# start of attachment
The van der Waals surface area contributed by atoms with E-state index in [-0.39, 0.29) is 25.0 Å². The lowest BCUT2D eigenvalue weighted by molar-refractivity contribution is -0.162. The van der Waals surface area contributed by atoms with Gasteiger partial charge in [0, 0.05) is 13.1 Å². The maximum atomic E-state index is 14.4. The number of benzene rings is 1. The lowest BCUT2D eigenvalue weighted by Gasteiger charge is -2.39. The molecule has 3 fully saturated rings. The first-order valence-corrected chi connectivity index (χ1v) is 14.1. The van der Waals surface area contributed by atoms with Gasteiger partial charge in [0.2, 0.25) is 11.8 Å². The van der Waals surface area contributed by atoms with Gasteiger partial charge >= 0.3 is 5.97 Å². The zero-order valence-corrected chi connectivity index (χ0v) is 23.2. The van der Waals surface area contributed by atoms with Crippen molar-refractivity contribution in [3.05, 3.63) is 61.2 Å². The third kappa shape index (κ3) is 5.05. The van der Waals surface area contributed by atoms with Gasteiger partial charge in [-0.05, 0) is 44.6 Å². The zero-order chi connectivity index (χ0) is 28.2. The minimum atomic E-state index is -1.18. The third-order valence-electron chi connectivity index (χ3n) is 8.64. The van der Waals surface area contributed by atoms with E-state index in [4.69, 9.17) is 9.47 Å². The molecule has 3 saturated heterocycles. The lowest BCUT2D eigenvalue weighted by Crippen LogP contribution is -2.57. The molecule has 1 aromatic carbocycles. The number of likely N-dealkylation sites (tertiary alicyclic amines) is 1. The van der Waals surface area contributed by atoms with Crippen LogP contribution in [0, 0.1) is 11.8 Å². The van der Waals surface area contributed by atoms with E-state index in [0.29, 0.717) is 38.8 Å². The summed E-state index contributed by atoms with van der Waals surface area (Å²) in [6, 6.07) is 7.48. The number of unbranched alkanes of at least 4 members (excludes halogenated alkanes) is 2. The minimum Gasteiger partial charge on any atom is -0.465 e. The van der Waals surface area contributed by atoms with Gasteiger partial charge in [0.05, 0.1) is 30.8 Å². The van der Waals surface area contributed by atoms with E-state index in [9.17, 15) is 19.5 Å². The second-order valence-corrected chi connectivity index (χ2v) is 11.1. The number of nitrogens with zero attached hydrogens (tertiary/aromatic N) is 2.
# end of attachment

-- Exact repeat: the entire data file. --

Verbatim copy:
The van der Waals surface area contributed by atoms with E-state index in [-0.39, 0.29) is 25.0 Å². The lowest BCUT2D eigenvalue weighted by molar-refractivity contribution is -0.162. The van der Waals surface area contributed by atoms with Gasteiger partial charge in [0, 0.05) is 13.1 Å². The maximum atomic E-state index is 14.4. The number of benzene rings is 1. The lowest BCUT2D eigenvalue weighted by Gasteiger charge is -2.39. The molecule has 3 fully saturated rings. The first-order valence-corrected chi connectivity index (χ1v) is 14.1. The van der Waals surface area contributed by atoms with Gasteiger partial charge in [0.2, 0.25) is 11.8 Å². The van der Waals surface area contributed by atoms with Gasteiger partial charge >= 0.3 is 5.97 Å². The zero-order valence-corrected chi connectivity index (χ0v) is 23.2. The van der Waals surface area contributed by atoms with Crippen molar-refractivity contribution in [3.05, 3.63) is 61.2 Å². The third kappa shape index (κ3) is 5.05. The van der Waals surface area contributed by atoms with Gasteiger partial charge in [-0.05, 0) is 44.6 Å². The zero-order chi connectivity index (χ0) is 28.2. The minimum atomic E-state index is -1.18. The third-order valence-electron chi connectivity index (χ3n) is 8.64. The van der Waals surface area contributed by atoms with E-state index in [4.69, 9.17) is 9.47 Å². The molecule has 3 saturated heterocycles. The lowest BCUT2D eigenvalue weighted by Crippen LogP contribution is -2.57. The molecule has 1 aromatic carbocycles. The number of likely N-dealkylation sites (tertiary alicyclic amines) is 1. The van der Waals surface area contributed by atoms with Crippen LogP contribution in [0, 0.1) is 11.8 Å². The van der Waals surface area contributed by atoms with E-state index in [0.29, 0.717) is 38.8 Å². The summed E-state index contributed by atoms with van der Waals surface area (Å²) in [6, 6.07) is 7.48. The number of unbranched alkanes of at least 4 members (excludes halogenated alkanes) is 2. The minimum Gasteiger partial charge on any atom is -0.465 e. The van der Waals surface area contributed by atoms with Gasteiger partial charge in [0.05, 0.1) is 30.8 Å². The van der Waals surface area contributed by atoms with E-state index in [9.17, 15) is 19.5 Å². The second-order valence-corrected chi connectivity index (χ2v) is 11.1. The number of nitrogens with zero attached hydrogens (tertiary/aromatic N) is 2.